Problem: Atoms in metals easily slip past one another as mechanical force is applied; can you think of why this would not be true for ionic solids?

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We are asked why the situation below would not be true for ionic solids?


A diagram shows a rectangular 4 by 6 grid of spheres. When opposite forces are applied at the upper left and lower right sides, the spheres shift so that the top two rows overhang the bottom two.


An ionic bond forms when a cation and anion combine because of their opposite charges.

  • The central idea of ionic bonding is that the metal transfers an electron(s) to a nonmetal.
  • The metal then becomes a cation (positive ion) and the nonmetal becomes an anion (negative ion). 
  • Their opposite charges cause them to combine into a crystalline solid.


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Problem Details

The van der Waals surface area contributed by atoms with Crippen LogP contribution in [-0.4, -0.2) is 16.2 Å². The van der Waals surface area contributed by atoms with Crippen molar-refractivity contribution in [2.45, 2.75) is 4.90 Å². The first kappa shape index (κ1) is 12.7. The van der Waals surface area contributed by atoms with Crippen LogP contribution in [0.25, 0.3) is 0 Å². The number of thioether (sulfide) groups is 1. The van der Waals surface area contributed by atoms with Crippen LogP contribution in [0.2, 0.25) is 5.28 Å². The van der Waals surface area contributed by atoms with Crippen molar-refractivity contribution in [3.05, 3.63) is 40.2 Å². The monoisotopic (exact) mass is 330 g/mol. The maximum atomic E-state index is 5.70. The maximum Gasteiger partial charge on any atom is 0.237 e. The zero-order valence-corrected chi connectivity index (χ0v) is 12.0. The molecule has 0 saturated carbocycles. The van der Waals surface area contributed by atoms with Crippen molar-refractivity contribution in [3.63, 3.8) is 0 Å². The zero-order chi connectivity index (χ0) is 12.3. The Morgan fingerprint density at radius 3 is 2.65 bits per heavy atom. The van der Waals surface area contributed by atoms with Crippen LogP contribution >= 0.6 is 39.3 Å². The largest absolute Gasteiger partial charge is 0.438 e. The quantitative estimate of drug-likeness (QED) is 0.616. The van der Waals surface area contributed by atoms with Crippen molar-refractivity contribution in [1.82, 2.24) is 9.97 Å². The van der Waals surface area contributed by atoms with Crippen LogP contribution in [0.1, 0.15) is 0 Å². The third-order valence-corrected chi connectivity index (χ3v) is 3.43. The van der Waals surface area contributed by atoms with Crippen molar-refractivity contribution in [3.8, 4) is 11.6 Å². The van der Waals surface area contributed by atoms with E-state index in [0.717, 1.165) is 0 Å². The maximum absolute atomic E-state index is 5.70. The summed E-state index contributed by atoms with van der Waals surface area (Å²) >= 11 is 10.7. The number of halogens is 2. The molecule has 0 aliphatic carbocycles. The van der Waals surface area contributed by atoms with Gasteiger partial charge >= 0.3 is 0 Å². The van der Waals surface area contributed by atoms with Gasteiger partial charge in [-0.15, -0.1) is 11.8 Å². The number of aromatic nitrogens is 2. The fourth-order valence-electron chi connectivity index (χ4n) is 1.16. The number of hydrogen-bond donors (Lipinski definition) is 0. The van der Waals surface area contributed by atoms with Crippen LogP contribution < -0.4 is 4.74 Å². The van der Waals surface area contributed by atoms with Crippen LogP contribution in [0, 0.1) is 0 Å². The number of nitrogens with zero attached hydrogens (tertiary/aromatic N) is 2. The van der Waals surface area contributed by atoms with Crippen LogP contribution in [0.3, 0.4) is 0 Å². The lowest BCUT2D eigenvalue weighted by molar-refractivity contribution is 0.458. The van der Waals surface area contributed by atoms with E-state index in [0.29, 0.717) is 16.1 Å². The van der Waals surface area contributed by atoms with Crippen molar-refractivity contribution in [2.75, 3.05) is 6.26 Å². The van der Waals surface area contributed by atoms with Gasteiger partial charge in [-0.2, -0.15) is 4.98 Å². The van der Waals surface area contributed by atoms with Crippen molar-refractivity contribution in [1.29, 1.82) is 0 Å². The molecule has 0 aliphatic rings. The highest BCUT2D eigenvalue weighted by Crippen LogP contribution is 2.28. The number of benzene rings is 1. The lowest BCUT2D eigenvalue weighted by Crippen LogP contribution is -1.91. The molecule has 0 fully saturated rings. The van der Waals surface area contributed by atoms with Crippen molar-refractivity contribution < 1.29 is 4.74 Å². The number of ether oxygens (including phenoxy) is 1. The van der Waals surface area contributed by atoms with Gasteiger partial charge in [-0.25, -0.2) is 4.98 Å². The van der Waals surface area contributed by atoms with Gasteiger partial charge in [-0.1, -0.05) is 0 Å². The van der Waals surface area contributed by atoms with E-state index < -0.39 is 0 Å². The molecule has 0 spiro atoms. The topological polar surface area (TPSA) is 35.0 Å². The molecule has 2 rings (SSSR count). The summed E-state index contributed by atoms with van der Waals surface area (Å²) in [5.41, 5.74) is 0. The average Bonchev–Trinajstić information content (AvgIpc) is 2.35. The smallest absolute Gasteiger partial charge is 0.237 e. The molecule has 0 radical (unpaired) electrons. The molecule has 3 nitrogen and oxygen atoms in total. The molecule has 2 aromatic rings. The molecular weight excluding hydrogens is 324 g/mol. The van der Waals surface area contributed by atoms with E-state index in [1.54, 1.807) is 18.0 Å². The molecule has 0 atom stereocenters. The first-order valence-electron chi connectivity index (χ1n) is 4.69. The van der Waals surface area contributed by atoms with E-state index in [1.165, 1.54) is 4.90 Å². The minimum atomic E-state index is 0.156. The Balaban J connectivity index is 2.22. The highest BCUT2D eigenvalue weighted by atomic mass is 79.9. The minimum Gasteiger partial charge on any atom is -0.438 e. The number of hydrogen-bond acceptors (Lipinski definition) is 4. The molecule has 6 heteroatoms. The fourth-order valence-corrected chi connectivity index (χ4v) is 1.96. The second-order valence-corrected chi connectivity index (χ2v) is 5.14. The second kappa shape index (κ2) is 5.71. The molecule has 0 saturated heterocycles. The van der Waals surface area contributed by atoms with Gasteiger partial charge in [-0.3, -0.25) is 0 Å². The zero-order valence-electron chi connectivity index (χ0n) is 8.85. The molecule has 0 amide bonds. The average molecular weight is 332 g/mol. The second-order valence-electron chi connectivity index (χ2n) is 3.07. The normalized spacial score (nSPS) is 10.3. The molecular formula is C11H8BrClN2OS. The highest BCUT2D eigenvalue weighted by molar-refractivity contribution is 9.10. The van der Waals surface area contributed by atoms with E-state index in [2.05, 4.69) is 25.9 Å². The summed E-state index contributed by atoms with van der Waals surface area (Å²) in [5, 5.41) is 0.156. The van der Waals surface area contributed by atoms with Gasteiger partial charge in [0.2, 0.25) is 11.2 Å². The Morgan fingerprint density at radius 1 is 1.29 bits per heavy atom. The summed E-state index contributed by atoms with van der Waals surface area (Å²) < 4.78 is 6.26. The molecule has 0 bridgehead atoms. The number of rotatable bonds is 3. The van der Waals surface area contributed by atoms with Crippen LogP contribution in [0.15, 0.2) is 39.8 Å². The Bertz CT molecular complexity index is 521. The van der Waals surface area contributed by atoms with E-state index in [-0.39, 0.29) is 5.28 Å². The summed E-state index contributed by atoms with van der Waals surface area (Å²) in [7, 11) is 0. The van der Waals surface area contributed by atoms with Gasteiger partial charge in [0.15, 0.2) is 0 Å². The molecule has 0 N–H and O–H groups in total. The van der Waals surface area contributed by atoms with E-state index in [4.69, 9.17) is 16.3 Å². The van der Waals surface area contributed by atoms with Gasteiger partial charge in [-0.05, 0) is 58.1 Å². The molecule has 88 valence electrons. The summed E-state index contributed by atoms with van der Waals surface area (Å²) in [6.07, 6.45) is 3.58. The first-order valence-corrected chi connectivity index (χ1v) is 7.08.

Atoms in metals easily slip past one another as mechanical force is applied; can you think of why this would not be true for ionic solids?


A diagram shows a rectangular 4 by 6 grid of spheres. When opposite forces are applied at the upper left and lower right sides, the spheres shift so that the top two rows overhang the bottom two.


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What scientific concept do you need to know in order to solve this problem?

Our tutors have indicated that to solve this problem you will need to apply the Chemical Bonds concept. You can view video lessons to learn Chemical Bonds. Or if you need more Chemical Bonds practice, you can also practice Chemical Bonds practice problems.

What professor is this problem relevant for?

Based on our data, we think this problem is relevant for Professor Lufaso's class at UNF.